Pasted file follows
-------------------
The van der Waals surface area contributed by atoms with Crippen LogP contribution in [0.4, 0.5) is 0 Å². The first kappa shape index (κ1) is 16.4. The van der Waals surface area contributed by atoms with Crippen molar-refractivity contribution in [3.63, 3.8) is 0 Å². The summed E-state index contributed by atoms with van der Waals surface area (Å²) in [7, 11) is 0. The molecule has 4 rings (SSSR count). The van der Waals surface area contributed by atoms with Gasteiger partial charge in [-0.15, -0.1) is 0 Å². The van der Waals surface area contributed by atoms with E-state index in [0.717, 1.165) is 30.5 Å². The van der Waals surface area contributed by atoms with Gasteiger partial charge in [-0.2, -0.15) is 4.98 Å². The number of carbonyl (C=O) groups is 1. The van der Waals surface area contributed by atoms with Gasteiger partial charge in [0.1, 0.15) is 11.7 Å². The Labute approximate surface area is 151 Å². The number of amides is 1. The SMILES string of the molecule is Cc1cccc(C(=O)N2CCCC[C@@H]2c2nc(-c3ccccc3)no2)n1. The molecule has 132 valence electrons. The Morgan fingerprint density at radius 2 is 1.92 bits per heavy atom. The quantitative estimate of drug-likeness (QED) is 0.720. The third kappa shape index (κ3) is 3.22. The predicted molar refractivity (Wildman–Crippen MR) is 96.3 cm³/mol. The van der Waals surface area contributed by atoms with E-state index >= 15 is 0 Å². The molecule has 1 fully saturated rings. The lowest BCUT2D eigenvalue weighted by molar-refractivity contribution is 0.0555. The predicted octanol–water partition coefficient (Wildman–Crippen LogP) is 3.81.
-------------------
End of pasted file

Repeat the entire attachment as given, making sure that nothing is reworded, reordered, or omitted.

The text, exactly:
The van der Waals surface area contributed by atoms with Crippen LogP contribution in [0.4, 0.5) is 0 Å². The first kappa shape index (κ1) is 16.4. The van der Waals surface area contributed by atoms with Crippen molar-refractivity contribution in [3.63, 3.8) is 0 Å². The summed E-state index contributed by atoms with van der Waals surface area (Å²) in [7, 11) is 0. The molecule has 4 rings (SSSR count). The van der Waals surface area contributed by atoms with Gasteiger partial charge in [-0.15, -0.1) is 0 Å². The van der Waals surface area contributed by atoms with E-state index in [0.717, 1.165) is 30.5 Å². The van der Waals surface area contributed by atoms with Gasteiger partial charge in [-0.2, -0.15) is 4.98 Å². The number of carbonyl (C=O) groups is 1. The van der Waals surface area contributed by atoms with Gasteiger partial charge in [0.1, 0.15) is 11.7 Å². The Labute approximate surface area is 151 Å². The number of amides is 1. The SMILES string of the molecule is Cc1cccc(C(=O)N2CCCC[C@@H]2c2nc(-c3ccccc3)no2)n1. The molecule has 132 valence electrons. The Morgan fingerprint density at radius 2 is 1.92 bits per heavy atom. The quantitative estimate of drug-likeness (QED) is 0.720. The third kappa shape index (κ3) is 3.22. The predicted molar refractivity (Wildman–Crippen MR) is 96.3 cm³/mol. The van der Waals surface area contributed by atoms with E-state index >= 15 is 0 Å². The molecule has 1 fully saturated rings. The lowest BCUT2D eigenvalue weighted by molar-refractivity contribution is 0.0555. The predicted octanol–water partition coefficient (Wildman–Crippen LogP) is 3.81.